grammar, I received a letter from his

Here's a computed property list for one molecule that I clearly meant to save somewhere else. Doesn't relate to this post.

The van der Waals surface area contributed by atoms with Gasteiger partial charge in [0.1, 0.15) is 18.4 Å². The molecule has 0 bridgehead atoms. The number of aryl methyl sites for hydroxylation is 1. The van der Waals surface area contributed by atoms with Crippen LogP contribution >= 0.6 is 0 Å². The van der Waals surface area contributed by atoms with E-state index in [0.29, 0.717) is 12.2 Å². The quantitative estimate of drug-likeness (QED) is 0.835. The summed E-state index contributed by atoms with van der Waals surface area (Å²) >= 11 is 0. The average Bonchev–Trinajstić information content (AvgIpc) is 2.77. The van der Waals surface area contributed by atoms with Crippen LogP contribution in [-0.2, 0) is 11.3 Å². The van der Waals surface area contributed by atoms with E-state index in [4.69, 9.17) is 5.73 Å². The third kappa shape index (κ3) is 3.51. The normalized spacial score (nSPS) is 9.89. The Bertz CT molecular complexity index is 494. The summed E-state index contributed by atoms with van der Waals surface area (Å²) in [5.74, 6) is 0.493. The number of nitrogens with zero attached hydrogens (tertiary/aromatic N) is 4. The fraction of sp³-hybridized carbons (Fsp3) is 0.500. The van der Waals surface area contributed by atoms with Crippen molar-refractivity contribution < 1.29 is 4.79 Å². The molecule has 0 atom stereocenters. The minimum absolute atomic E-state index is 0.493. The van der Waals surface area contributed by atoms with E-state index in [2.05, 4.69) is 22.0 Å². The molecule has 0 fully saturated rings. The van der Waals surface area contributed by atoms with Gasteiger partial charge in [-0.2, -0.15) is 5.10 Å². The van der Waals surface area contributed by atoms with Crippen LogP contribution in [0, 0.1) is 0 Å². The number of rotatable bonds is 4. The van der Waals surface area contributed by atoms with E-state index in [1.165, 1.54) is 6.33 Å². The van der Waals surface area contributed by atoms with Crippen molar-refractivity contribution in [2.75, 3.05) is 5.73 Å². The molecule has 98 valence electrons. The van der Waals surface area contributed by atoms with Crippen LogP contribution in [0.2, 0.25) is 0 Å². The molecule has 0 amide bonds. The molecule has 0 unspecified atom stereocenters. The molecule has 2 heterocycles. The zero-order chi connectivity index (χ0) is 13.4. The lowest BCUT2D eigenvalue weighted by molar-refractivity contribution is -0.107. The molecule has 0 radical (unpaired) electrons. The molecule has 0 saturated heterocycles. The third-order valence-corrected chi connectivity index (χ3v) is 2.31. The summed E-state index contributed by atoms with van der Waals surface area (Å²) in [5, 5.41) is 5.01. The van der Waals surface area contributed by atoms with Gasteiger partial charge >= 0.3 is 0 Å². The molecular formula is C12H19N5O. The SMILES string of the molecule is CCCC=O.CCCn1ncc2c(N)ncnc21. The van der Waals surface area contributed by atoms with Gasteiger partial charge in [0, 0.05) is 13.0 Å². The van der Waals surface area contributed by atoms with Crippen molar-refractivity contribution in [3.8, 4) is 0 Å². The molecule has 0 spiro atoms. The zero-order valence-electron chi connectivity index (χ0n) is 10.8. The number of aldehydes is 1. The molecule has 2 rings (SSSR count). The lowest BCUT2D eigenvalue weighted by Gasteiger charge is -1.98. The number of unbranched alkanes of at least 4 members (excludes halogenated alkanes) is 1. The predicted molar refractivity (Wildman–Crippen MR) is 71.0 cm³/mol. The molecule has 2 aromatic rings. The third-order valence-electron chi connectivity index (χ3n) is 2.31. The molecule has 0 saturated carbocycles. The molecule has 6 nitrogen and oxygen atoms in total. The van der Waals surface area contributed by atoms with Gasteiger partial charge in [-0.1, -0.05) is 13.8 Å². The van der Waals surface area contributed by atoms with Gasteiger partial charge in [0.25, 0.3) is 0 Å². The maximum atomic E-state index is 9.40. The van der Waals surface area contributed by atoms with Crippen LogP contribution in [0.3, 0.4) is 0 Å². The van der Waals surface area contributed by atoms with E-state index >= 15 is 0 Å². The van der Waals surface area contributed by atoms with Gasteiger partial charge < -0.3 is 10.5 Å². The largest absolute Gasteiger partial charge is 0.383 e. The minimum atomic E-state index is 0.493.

holiness the Maronite Patriarch, saying, that if I did not cease from all assistance whatever to the English, and that if I did not leave them within one day, I should, is so facto, fall under the heaviest excommunication. - Thinking, as I did, that obeying my superiors, in all things not sinful, was well and good, I did not delay to leave, and so went to my friends at Hadet; but still thinking very much on the subject of religion, so that some people thought me melanck.oly. I loved exceedingly to converse on religious subjects; indeed I took no pleasure in any worldly concerns, and found all worldly possessions vain. After this, I received a second letter from his holiness the Patriarch, in which he said thus; “After we had written you the first letter, we wrote you a second; see that you act according to it. And if you fulfil all that was commanded in it, and come up to us when we come to Kesran, we will provide you a situation.” But I saw that nothing, in which I was accustomed to take delight, pleased me any longer. I returned again, after sometime, to Beyroot; and after I had been there no long time, Hoory Nicolas arrived, brother to his holiness the Rev. Patriarch, with a request from the latter, to come and see him, which l hastened to do. Hoory Nicolas then began to converse with me, in the way of reprimand, for being in connexion with the English. I replied that, as we ought not to deny the unity of God, because Mussulmans believe it, so we ought not to hate the Gospel because the English love it. He then began to tell me of the wish of his holiness, the Rev. Patriarch, that I should come out to him, and of his great love to me; and said that he (the Patriarch) had heard, that I had received thirty or forty purses of money from the English; and he assured me of their readiness not to suffer this to be any hindrance to my coming out from them. Now if my object were money, as Some seemed to think, I had then a fair opportunity to tell him a falsehood, and say, “I indeed received from the English that sum, but I have expended so and so, and cannot leave them unless I restore the whole.” In this way I might have contrived to take what I wished. Yet I did not so answer him, but declared to him the truth, how much wages I had received, and which was nothing extraordinary. He then gave me a paper from his holiness the Patriarch, in which he says, “You will have received from us an answer, requesting, that when we come to Alma, you will come up and See us. We expect your presence, and, if God please, we will provide you some proper situation, with an income that shall be sufficient for your sustenancz. Delay not your coming, lest the present happy opportunity should pass by.” Knowing, as I did, that many people j my object, in continuing with the English, to be gain, I did not delay fulfilling the request of his reverence, hoping to remove this suspicion, and to enjoy an opportunity of speaking the truth without being hired to do it. So, about the 7th of January, I left Beyroot, with Hoory Nicolas, and arrived at Der Alma the same night. His holiness, the Patriarch, was not there. On the next day, when he came, I met him, and saluted him in the road. In the evening he called me into his chamber, and began to ask me questions, that he might discover what I was; and I answered him telling him the whole truth, although this course was opposed to my personal convenience. At this he seemed surprised, for he must have }. that it was contrary to what e had been accustomed to see in me. Afterwards, when I declared to him, that I never had before been a believer, according to the true living faith, he was probably still more astonished. He then asked me if I believed as the Romish Church believed. I * told him the truth, that I did not. He asked then what was my faith, and I answered to the following purport, “True and living faith must be divine, connected with hope, love and repentance, and WOL. XXIII.